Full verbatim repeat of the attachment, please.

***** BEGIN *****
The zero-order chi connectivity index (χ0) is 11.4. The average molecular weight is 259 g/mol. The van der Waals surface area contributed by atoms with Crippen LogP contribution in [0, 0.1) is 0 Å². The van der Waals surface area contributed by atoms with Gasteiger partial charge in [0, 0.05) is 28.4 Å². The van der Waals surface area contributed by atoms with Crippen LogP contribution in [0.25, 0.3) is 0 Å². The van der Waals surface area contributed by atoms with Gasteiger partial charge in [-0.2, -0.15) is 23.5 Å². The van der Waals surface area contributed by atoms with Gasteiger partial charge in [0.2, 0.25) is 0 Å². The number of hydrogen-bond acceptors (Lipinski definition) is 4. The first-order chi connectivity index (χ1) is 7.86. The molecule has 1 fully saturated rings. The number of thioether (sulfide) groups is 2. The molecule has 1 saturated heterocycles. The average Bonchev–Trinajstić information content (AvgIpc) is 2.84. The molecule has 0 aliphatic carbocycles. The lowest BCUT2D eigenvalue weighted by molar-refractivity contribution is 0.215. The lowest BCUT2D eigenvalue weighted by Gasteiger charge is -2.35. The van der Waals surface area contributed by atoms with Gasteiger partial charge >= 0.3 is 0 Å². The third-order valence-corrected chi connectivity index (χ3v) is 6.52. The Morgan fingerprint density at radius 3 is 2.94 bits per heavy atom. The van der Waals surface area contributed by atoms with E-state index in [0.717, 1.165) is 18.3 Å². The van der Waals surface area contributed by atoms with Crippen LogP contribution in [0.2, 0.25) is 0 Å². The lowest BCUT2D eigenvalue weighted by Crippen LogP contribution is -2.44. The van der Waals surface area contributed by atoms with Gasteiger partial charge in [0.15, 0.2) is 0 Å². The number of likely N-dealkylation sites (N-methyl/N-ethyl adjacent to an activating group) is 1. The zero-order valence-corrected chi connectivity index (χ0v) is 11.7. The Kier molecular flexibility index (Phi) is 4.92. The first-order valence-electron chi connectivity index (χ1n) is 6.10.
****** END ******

The zero-order chi connectivity index (χ0) is 11.4. The average molecular weight is 259 g/mol. The van der Waals surface area contributed by atoms with Crippen LogP contribution in [0, 0.1) is 0 Å². The van der Waals surface area contributed by atoms with Gasteiger partial charge in [0, 0.05) is 28.4 Å². The van der Waals surface area contributed by atoms with Crippen LogP contribution in [0.25, 0.3) is 0 Å². The van der Waals surface area contributed by atoms with Gasteiger partial charge in [-0.2, -0.15) is 23.5 Å². The van der Waals surface area contributed by atoms with Gasteiger partial charge in [0.2, 0.25) is 0 Å². The number of hydrogen-bond acceptors (Lipinski definition) is 4. The first-order chi connectivity index (χ1) is 7.86. The molecule has 1 fully saturated rings. The number of thioether (sulfide) groups is 2. The molecule has 1 saturated heterocycles. The average Bonchev–Trinajstić information content (AvgIpc) is 2.84. The molecule has 0 aliphatic carbocycles. The lowest BCUT2D eigenvalue weighted by molar-refractivity contribution is 0.215. The lowest BCUT2D eigenvalue weighted by Gasteiger charge is -2.35. The van der Waals surface area contributed by atoms with Gasteiger partial charge >= 0.3 is 0 Å². The third-order valence-corrected chi connectivity index (χ3v) is 6.52. The Morgan fingerprint density at radius 3 is 2.94 bits per heavy atom. The van der Waals surface area contributed by atoms with E-state index in [0.717, 1.165) is 18.3 Å². The van der Waals surface area contributed by atoms with Crippen LogP contribution in [0.2, 0.25) is 0 Å². The lowest BCUT2D eigenvalue weighted by Crippen LogP contribution is -2.44. The van der Waals surface area contributed by atoms with Gasteiger partial charge in [0.15, 0.2) is 0 Å². The number of likely N-dealkylation sites (N-methyl/N-ethyl adjacent to an activating group) is 1. The zero-order valence-corrected chi connectivity index (χ0v) is 11.7. The Kier molecular flexibility index (Phi) is 4.92. The first-order valence-electron chi connectivity index (χ1n) is 6.10.